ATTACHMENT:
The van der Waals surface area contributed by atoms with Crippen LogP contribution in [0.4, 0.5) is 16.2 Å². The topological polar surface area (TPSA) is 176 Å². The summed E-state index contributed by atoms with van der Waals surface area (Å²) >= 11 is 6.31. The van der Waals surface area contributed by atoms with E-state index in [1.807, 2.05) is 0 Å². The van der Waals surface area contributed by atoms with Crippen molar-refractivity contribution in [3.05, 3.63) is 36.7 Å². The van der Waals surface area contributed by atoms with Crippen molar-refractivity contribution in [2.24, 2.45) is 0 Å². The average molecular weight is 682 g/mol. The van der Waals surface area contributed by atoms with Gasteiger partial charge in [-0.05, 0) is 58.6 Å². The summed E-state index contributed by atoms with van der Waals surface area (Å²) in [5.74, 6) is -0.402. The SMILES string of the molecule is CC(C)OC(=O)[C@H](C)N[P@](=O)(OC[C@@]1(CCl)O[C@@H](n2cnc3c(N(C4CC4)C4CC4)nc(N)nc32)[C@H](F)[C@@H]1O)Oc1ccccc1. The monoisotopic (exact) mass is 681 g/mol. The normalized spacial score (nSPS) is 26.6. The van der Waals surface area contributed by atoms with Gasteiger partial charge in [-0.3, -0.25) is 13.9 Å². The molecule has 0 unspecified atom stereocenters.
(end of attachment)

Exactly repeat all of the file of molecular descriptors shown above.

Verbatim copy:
The van der Waals surface area contributed by atoms with Crippen LogP contribution in [0.4, 0.5) is 16.2 Å². The topological polar surface area (TPSA) is 176 Å². The summed E-state index contributed by atoms with van der Waals surface area (Å²) >= 11 is 6.31. The van der Waals surface area contributed by atoms with E-state index in [1.807, 2.05) is 0 Å². The van der Waals surface area contributed by atoms with Crippen molar-refractivity contribution in [3.05, 3.63) is 36.7 Å². The van der Waals surface area contributed by atoms with Crippen molar-refractivity contribution in [2.24, 2.45) is 0 Å². The average molecular weight is 682 g/mol. The van der Waals surface area contributed by atoms with Gasteiger partial charge in [-0.05, 0) is 58.6 Å². The summed E-state index contributed by atoms with van der Waals surface area (Å²) in [5.74, 6) is -0.402. The SMILES string of the molecule is CC(C)OC(=O)[C@H](C)N[P@](=O)(OC[C@@]1(CCl)O[C@@H](n2cnc3c(N(C4CC4)C4CC4)nc(N)nc32)[C@H](F)[C@@H]1O)Oc1ccccc1. The monoisotopic (exact) mass is 681 g/mol. The normalized spacial score (nSPS) is 26.6. The van der Waals surface area contributed by atoms with Gasteiger partial charge in [-0.3, -0.25) is 13.9 Å². The molecule has 0 unspecified atom stereocenters.